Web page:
Cloud

AWS’s new SimSpace Weaver product provides dedicated infrastructure, SDK for immersive spaces modelling

Amazon has released a new fully managed service called AWS SimSpace Weaver – designed to help customers create “dynamic, 3D experiments to understand possible real-world outcomes and visualize and train in immersive spaces” or conduct experiments that closely approximate real-world systems locally or in the cloud.

By providing a dedicated compute service and SDK for spatial simulations AWS aims to help developers think bigger by removing the need for them to confine simulations to dedicated hardware that can be hard to flex.

It is already being used by aerospace and defence, gaming, and robotics companies, Amazon said. Customers pay an hourly rate of $6.08 (minimum 60 seconds) for each Amazon EC2 instance used by their simulation, each of which is assigned 2 vCPU and 1 GB of memory by default although these can, of course, be adjusted. 

A schema (as a YAML-text file) for a sample project is included in the SimSpace Weaver SDK as a starting point.

So what is AWS SimSpace Weaver? 

So what is AWS SimSpace Weaver and how can I use it?

The new managed service provides a local development environment for customers to iterate and test their spatial simulations for free on their personal hardware, before running their simulation at scale on AWS. 

Amazon said that customers can deploy spatial simulations to “model dynamic systems with many data points (e.g., traffic patterns across an entire city, crowd flows in a venue, or factory-floor layouts), and then use the simulations to… perform immersive training, and garner insights on different scenarios.”

The local environment also uses the same APIs as AWS SimSpace Weaver, so customers can transition their simulation to the cloud without modifying any code. It is is generally available today in US East, US West, Singapore, Sydney, Frankfurt, Ireland, Stockholm, with availability in additional AWS Regions coming soon.

Who is using AWS SimSpace Weaver?

Aerospace, gaming and robotics companies have been among the early adopters. 

“While developers previously had to compromise on scale versus fidelity when creating simulations, they now can create environments that more accurately reflect the amount of people and objects in the real world,” said Nathan Thomas, VP of Unreal Engine at Epic Games on Tuesday, adding that with Unreal Engine 5 with AWS SimSpace Weaver, user can scale Epic’s “City Sample” project to over one million interactive pedestrians.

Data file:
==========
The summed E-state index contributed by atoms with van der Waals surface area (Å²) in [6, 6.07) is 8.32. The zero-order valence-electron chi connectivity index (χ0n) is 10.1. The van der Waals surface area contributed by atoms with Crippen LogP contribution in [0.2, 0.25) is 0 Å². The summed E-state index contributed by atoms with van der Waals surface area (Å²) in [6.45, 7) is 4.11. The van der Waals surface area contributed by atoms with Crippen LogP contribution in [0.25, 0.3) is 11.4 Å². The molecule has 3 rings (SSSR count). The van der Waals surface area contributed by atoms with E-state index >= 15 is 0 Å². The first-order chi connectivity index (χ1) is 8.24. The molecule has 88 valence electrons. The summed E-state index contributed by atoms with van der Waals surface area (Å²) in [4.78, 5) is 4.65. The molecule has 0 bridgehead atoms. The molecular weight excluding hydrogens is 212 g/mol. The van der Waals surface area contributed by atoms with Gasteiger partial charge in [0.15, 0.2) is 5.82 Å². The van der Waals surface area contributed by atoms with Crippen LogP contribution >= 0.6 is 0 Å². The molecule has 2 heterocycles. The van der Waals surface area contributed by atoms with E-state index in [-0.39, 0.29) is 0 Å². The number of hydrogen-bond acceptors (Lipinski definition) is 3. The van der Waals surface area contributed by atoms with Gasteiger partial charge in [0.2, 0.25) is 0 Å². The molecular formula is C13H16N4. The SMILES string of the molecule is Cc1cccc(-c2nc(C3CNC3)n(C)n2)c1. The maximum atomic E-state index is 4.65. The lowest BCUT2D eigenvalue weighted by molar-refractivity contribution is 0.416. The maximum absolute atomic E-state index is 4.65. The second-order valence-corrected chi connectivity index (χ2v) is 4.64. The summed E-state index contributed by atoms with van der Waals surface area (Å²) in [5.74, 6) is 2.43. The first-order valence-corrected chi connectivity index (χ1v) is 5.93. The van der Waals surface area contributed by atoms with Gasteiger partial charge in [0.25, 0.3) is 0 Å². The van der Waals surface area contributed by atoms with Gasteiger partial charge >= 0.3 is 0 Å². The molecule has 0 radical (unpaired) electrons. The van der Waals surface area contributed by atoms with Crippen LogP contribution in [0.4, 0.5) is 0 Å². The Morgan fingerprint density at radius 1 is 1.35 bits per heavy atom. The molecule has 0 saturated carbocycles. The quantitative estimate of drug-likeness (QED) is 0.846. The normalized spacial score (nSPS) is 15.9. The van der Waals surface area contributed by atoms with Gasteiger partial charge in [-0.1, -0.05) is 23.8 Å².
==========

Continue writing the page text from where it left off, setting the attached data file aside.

“This opens the door for developers to create massive digital twins and simulations with new levels of realism”.

Duality Robotics, a digital twin simulation specialist, said it was building “high-fidelity physics, photoreal rendering, virtual sensors, and real-time performance with over a million concurrent agents” using a combination of its own software, Unreal Engine and underlying compute from AWS SimSpace Weaver. 

Earthquake recovery demos…

Lockheed Martin meanwhile has used AWS SimSpace Weaver to develop an earthquake recovery demo for San Francisco, which illustrates the ways first responders might organise a huge-scale aid relief mission. Wesley Tanis, virtual prototyping engineer at Lockheed Martin said in a canned statement: “Together, we were able to simulate over a million objects in near real-time at a continental scale, giving us real-world insight to increase our situational preparedness and planning across a wide range of scenarios including natural disasters.”

Maxar, which provides geospatial intelligence for government and commercial customers, is using it for compute infrastructure management of its toolings. Dan Nord, SVP and GM of Enterprise Earth Intelligence at Maxar said: “Typically, spatial simulations require designers and developers to build a world first, then augment it with assets to create a compelling and immersive world. Only once the world is complete, does the team consider the computing power required to run the simulation. With the 3D geospatial digital twin of Earth built with Maxar’s Vivid imagery basemap, blackshark.ai’s synthetic buildings and textures, and AWS SimSpace Weaver handling compute infrastructure management, designers and developers can jump straight into creating vast, detailed simulations that are ready to scale” – the new AWS managed service in short makes it easier for partners’ own customers to build real-world simulation faster than previous methods in short.

What will AWS SimSpace Weaver cost me?

A simple smart city simulation on a single sim.c5.24xlarge instance running for three hours a day over the course of a month (22 days) in US East (66 hours of compute) would cost around $400 dollars. Something more substantial that  required 10 sim.c5.24xlarge instances over 1,760 hours of one month would cost $10,700. 

Those curious can get set up here.

See also: re:Invent is back and it’s all about the “p” word…

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